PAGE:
To explore whether dentists' beliefs and attitudes to providing preventive and restorative dental care for young children can form a barrier to the provision of care. Basic research design: the Barriers to Childhood Caries Treatment (BaCCT) Questionnaire, a standardised international measure was developed and applied. Participants: Through a research consortium, each site was asked to recruit 100 dentists. The sample participating was not intended to be nationally representative. Dentists were mainly randomly selected and contacted by mail with one or more mailings depending on site. Results: 2,333 dentists in 14 countries and 17 sites participated. Factor analysis identified four factors as potential barriers. Two factors were found to be barriers in many sites. First, in most countries, dentists agreed that young children's coping skills limit their ability to accept dental care. Secondly, dentists with negative personal feelings, for example, that providing care can be stressful and troublesome and that they feel time constrained. Differences in dentists' beliefs can be partly explained by their work profile, with those treating children often, and those working under systems where they feel they can provide quality care being least likely to identify barriers to providing care for children. Conclusions: The BaCCT Questionnaire was determined to be a valid psychometric measure. Separately, it was found that health systems do impact on dentists' ability to deliver preventive and restorative care for children but that these effects vary across countries and further work is needed to determine how best these should be examined.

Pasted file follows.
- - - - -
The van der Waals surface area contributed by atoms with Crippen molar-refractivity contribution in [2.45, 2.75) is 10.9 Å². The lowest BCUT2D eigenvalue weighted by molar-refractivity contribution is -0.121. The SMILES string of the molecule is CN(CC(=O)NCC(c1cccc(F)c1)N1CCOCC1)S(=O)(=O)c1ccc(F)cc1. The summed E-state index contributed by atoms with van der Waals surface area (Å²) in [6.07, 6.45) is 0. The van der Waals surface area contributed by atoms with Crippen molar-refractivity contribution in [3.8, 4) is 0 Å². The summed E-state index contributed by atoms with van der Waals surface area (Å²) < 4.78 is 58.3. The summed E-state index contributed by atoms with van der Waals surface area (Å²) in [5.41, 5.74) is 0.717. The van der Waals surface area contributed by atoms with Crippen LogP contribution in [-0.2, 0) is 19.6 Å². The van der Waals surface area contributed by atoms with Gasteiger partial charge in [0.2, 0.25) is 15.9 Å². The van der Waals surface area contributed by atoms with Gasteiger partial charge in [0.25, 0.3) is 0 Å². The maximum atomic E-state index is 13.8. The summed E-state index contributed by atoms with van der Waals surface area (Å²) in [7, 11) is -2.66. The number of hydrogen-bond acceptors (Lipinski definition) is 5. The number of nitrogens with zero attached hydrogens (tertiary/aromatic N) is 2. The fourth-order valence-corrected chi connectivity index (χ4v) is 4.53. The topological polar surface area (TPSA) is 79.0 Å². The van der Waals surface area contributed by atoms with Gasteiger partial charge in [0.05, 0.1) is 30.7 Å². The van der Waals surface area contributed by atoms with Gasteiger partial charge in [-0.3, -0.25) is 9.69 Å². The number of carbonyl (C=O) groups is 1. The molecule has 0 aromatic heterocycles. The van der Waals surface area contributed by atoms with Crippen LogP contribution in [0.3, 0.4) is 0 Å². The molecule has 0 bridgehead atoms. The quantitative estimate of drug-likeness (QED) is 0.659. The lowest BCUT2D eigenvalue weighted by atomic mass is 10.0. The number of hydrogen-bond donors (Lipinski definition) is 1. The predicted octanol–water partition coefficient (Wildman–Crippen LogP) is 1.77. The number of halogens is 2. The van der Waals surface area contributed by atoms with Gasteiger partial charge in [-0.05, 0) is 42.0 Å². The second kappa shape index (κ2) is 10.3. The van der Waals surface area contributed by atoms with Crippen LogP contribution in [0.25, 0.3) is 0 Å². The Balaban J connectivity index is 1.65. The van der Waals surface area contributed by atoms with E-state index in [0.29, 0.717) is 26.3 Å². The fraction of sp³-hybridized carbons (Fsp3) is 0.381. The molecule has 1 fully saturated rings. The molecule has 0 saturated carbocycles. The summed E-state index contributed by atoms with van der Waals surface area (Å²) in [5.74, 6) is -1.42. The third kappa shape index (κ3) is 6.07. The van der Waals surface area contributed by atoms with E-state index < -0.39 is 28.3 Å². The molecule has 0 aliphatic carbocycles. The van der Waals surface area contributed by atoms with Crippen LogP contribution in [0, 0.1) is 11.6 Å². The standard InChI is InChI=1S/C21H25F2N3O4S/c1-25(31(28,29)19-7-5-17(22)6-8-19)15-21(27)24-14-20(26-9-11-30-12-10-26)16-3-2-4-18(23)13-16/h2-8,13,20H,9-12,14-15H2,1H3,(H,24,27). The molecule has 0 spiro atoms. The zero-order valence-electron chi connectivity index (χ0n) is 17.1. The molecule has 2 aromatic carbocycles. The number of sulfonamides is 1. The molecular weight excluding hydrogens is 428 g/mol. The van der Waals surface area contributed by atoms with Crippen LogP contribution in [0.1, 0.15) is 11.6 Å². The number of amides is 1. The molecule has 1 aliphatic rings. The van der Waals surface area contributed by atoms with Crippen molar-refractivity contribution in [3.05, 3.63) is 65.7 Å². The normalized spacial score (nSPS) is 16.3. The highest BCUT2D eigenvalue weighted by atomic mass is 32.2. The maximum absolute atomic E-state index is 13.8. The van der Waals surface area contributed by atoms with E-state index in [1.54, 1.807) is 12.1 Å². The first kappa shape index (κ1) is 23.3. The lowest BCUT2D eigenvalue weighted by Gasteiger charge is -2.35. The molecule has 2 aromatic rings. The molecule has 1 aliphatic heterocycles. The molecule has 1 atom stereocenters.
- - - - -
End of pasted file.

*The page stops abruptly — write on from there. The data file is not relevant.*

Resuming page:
|Number of pages||9|
|Journal||Community Dental Health|
|Issue number||1 SUPPL.|
|Publication status||Published - Mar 2004|
- Behavioural science
- Health services research
- Treatment of caries